The head of the FBI says a terrorist attack may be coming.
This past week I was able to assist with planting the K-State Research and Extension wheat plot. David H Strecker offered to plant the demonstration plot on his mother's land just south of Galatia. This year, David decided on sixteen different varieties plus a check strip on either side. David will treat this plot just like the rest of the field, monitoring growth, fertilizing, spraying, and keeping it growing like the field it is surrounded by. I will also monitor the plot, watch the different varieties and take note the ones that are faring the best on that field ...
When you visit Brooklyn, you have to be amazed at the number of stoops.
Central Kansas Family Practice announces the addition of local physician, Stanley M. Hatesohl MD to their clinic staff. He is a graduate of KU Medical School and has practiced medicine in rural Kansas for over 25 years. Previously, he was a pharmacist after finishing pharmacy school at KU as well. Dr. Hatesohl and his wife, Ann, have lived in Great Bend for the last two years and have enjoyed being a part of the local community.
Sunflower Bank is partnering with Yellow Ribbon Fund (YRF) to support injured service members and their families. Sunflower has set a goal to contribute up to $50,000 to YRF. To reach this goal, Sunflower will donate $3 for every new account opened and 3¢ for every swipe of a Sunflower Bank debit card, now through December 31, 2014.
Progress Club met on Oct. 6, at the home of Kathy Schugart with Ruth Lowry and Darlene Mathers as co-hostesses. The program was "Women's Health" given by Dr. Ana Refinetti and her assistant Shawna Klima. Dr. Refinetti presented an overview of breast disease, the importance of an annual mammogram and guidelines by the Ameican Cancer Society. Her office will soon be moving to the Kirby Building and establishing a breast care clinic there.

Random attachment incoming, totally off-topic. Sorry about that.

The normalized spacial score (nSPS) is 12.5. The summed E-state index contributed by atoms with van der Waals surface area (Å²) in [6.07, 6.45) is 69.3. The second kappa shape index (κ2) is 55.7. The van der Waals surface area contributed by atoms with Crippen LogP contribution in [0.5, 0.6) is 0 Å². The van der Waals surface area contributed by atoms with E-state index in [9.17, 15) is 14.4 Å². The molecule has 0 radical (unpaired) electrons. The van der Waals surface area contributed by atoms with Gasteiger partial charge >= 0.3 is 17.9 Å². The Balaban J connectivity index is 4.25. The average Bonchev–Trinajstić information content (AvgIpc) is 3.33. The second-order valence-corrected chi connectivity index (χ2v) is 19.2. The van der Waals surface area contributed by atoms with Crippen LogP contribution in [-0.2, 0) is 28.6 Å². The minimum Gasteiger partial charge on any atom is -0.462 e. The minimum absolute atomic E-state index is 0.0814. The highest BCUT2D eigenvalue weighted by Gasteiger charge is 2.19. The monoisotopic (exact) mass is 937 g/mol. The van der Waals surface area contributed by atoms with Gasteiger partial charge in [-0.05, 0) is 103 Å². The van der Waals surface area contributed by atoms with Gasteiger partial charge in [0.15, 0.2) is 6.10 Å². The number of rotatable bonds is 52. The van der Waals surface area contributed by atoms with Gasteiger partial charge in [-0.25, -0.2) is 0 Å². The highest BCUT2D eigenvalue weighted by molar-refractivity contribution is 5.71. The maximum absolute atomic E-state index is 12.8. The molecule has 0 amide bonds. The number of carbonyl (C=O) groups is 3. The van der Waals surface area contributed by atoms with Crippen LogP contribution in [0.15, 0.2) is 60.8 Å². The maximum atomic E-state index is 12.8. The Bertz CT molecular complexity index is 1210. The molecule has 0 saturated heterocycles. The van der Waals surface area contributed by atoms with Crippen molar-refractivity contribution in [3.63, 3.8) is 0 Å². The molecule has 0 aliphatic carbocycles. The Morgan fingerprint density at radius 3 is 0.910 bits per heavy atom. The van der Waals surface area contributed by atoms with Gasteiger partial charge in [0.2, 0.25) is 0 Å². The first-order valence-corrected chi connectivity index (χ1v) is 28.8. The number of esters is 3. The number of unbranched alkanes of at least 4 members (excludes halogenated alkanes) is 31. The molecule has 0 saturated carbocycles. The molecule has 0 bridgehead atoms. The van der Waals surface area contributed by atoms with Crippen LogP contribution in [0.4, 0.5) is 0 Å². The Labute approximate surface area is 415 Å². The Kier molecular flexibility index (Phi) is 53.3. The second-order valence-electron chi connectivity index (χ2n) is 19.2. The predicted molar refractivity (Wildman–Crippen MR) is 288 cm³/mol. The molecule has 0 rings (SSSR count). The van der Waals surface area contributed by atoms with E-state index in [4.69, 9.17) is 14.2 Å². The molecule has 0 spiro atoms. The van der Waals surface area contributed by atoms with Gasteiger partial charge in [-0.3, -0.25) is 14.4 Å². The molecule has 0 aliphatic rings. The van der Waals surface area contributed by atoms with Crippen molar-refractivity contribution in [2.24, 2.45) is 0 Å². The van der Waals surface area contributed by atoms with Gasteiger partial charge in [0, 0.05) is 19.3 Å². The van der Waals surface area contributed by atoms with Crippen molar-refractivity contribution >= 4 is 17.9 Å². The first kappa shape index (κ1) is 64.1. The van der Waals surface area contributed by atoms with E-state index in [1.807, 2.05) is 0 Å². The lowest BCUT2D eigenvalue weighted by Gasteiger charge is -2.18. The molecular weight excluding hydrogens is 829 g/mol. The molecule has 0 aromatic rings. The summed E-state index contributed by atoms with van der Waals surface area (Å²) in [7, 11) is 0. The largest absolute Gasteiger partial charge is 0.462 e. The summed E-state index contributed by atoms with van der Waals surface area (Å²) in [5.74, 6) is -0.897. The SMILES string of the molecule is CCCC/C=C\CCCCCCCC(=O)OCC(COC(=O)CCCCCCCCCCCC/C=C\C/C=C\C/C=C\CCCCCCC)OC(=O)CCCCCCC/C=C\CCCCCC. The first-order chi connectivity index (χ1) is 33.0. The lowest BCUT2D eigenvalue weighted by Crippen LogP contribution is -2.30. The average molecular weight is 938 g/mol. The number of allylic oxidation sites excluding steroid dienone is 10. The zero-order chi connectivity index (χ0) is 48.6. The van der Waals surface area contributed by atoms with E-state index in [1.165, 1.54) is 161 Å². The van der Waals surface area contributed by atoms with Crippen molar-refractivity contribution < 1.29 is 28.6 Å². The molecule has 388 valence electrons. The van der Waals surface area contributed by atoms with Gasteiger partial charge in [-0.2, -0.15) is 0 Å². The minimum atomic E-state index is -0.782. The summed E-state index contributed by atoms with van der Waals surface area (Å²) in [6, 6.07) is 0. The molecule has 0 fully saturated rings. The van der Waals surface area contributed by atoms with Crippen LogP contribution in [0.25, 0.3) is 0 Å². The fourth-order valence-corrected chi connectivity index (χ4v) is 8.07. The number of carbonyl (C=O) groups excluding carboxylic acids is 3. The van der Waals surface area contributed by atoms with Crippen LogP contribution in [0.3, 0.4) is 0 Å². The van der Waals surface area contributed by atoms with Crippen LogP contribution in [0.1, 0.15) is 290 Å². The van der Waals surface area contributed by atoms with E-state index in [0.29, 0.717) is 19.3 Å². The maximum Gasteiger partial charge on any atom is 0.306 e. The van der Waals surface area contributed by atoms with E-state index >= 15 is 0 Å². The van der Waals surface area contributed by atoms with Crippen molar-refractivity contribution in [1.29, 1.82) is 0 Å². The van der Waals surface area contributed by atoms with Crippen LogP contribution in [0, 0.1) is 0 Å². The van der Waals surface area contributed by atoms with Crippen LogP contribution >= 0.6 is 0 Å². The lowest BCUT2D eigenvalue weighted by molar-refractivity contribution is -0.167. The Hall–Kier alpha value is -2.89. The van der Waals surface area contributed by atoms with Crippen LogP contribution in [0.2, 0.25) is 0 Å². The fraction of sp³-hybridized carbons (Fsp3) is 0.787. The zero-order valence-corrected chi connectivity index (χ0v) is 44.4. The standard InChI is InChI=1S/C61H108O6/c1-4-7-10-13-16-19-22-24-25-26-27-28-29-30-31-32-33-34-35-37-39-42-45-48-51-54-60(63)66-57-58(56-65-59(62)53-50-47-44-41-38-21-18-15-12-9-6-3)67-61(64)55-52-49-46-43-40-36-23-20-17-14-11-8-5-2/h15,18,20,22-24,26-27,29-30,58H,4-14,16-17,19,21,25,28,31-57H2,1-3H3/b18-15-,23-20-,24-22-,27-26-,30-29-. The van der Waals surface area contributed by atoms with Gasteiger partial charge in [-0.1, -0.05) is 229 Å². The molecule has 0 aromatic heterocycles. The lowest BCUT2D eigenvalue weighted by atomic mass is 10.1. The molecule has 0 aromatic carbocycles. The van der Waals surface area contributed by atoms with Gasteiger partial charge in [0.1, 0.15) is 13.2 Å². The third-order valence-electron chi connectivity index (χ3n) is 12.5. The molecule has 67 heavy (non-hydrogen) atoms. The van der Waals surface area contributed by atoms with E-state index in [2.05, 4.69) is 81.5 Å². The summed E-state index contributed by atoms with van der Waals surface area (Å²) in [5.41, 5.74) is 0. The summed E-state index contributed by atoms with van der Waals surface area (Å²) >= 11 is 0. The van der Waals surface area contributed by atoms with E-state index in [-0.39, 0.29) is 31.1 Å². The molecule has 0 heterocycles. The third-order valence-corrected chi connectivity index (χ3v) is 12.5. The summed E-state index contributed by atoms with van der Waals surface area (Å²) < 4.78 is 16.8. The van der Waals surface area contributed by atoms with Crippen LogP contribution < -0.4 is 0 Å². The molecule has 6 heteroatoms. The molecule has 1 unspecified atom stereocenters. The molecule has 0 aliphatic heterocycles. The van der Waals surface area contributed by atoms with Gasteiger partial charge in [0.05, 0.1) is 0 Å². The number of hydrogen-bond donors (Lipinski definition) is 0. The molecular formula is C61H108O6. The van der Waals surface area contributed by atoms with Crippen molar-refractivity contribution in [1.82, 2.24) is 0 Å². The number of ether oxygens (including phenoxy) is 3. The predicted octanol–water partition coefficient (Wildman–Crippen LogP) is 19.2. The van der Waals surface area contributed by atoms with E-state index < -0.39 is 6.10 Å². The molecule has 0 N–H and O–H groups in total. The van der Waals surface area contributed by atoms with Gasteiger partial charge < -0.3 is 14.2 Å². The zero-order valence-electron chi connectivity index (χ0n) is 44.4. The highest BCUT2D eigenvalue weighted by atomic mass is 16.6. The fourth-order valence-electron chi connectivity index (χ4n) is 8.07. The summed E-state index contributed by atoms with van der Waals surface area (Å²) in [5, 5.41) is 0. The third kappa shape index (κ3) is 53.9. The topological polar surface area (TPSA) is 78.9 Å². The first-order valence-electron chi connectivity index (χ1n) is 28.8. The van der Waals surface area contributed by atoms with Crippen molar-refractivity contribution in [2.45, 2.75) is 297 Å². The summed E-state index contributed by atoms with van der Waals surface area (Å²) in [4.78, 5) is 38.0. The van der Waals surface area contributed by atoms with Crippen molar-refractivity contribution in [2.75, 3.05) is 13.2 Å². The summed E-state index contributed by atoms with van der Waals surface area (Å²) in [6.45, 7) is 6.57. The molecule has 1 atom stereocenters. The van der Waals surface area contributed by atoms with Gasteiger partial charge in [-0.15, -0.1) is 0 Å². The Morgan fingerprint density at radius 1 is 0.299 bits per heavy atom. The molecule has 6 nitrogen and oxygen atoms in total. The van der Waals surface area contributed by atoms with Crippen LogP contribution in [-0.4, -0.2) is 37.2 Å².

The Great Bend Middle School seventh and eighth grade volleyball teams are competitive on and off the court.
It was a heartfelt day for Jefferson School students and staff as they recently learned their efforts last spring earned them recognition from the American Heart Association.
Maybe you heard about the app called "Ignore No More" that a Texas mom created. It's pure genius: It will disable a kid's phone if they ignore a call from mom or dad. Once the parent calls and the son or daughter doesn't pick up, you enter a four-digit code and it locks the phone. Suddenly you get their attention.
Nadine Dreiling, 81, died October 10, 2014, at Hays Medical Center, Hays. She was born June 25, 1933, in Neck City, Mo., the daughter of George and Vera Sargent Moore. A resident of Great Bend since 1954, moving from Chase, she and her husband owned and operated Don's Food Mart, and she retired from Dillons Pharmacy.
Before social media hit the scene, most teens used to spend time every day talking to their friends on the phone. With the rise of Facebook, Instagram and Twitter, kids and teens now have a host of mediums through which they can communicate with their social groups.
When it comes to home remodeling, we stand by the saying: "Bigger isn't always better."